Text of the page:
Alicia Approved Column
There’s nothing I love more than Christmas – if I could bottle the season’s magic, I would.
But I’ve recently become disillusioned at the commerciality of it all.
My memories could be rose-tinted, but I feel nostalgic for the spectacular Christmases of my childhood.
As a self-confessed elf, I make it my mission to visit every festive event within reachable distance of my beloved MK, and consider myself quite the authority on what the season has to offer.
But I’d never visited Waddesdon Manor, which is only 20 miles away from us. What an error!
Built by Baron Ferdinand de Rothschild between 1874 and 1885, Waddesdon Manor welcomes thousands of visitors each year.
Every Christmas, the house and its grounds are transformed for the season.
And I can now tell you that Waddesdon is where the charm of Christmases gone by has been hiding. The house is beautiful but, adorned for Christmas, it’s incredible.
Huge, lavish trees are lit up, jewelled and sparking – our two-year-old, Henry, was transfixed.
For little ones, there’s a gingerbread trail and friendly staff hand out stickers when they find the gingerbread men on the trees, which Henry loved. It got our day off to a great start.
Next up was the Christmas fair – a bustling, log cabin market lit up with fairy lights. It was how Christmas markets should be – stall after stall of unusual, beautiful and tempting treats and a heart-warming atmosphere.
It’s foodie heaven, with lots of food and drink samples to try. We indulged in pulled pork in brioche buns with winter ‘slaw and s’mores and Hershey’s chocolate in Grahams Crackers.
We also enjoyed a Bailey’s hot chocolate as we walked round feeling super festive in the frosty weather.
The snacks weren’t cheap but were worth every penny. There’s also a pop-up yuletide shop and an unbelievable Waddesdon gingerbread house.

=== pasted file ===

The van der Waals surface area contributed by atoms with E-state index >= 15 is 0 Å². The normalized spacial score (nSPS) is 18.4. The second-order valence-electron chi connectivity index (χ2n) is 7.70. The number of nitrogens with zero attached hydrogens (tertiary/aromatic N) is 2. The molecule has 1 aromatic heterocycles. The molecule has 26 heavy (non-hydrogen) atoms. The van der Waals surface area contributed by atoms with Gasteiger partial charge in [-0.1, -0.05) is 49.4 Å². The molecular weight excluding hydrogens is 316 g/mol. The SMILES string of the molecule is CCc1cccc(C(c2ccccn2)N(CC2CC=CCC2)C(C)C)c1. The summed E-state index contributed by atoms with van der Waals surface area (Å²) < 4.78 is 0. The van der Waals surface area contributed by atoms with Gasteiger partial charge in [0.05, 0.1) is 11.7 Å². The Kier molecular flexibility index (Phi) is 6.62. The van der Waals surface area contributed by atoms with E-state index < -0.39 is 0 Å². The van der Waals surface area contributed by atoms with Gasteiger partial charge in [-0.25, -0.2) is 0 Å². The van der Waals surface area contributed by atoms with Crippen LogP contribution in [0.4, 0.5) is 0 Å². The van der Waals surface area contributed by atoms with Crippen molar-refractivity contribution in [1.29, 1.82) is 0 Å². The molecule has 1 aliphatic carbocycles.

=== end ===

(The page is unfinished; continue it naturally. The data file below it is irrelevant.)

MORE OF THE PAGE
The detail is staggering and it used 216kg of icing and 240 eggs. On our way out, we caught the new four-minute, spectacular dazzle@waddesdon rainbow light and sound show, which lit up the house and gardens.
Henry’s nap meant he missed out on the aviary and woodland playground, which he would have loved. But he’d had a blast anyway – and enjoyed watching the Midland Bernese Carters dogs pulling along festively decorated carts. E
verything was brilliantly organised. Parking is chaperoned, then you hop on one of the frequent buses to get to the action.
You get a time slot for the house so you can plan your day around it, and there are plenty of restaurants, cafes and pit stops to choose from.
At weekends, there are special events such as choirs and the opportunity for children to make a felt Christmas tree.
Tickets are £10 per adult and £5 for children over five, or family tickets are £25. It sounds pricey but you could make a whole day of it, and there’s something for everyone.
The market beats nearby rivals, such as Winter Wonderland and Birmingham’s Frankfurt Christmas Market, hands down.
We’ll definitely return next year – and we’ve got our eye on the summer Feast Festival, too.
The whole experience was magically festive and I highly recommend it.
The Christmas fair ends on December 11 and the house will be dressed until January 2. Book tickets at waddesdon.org.uk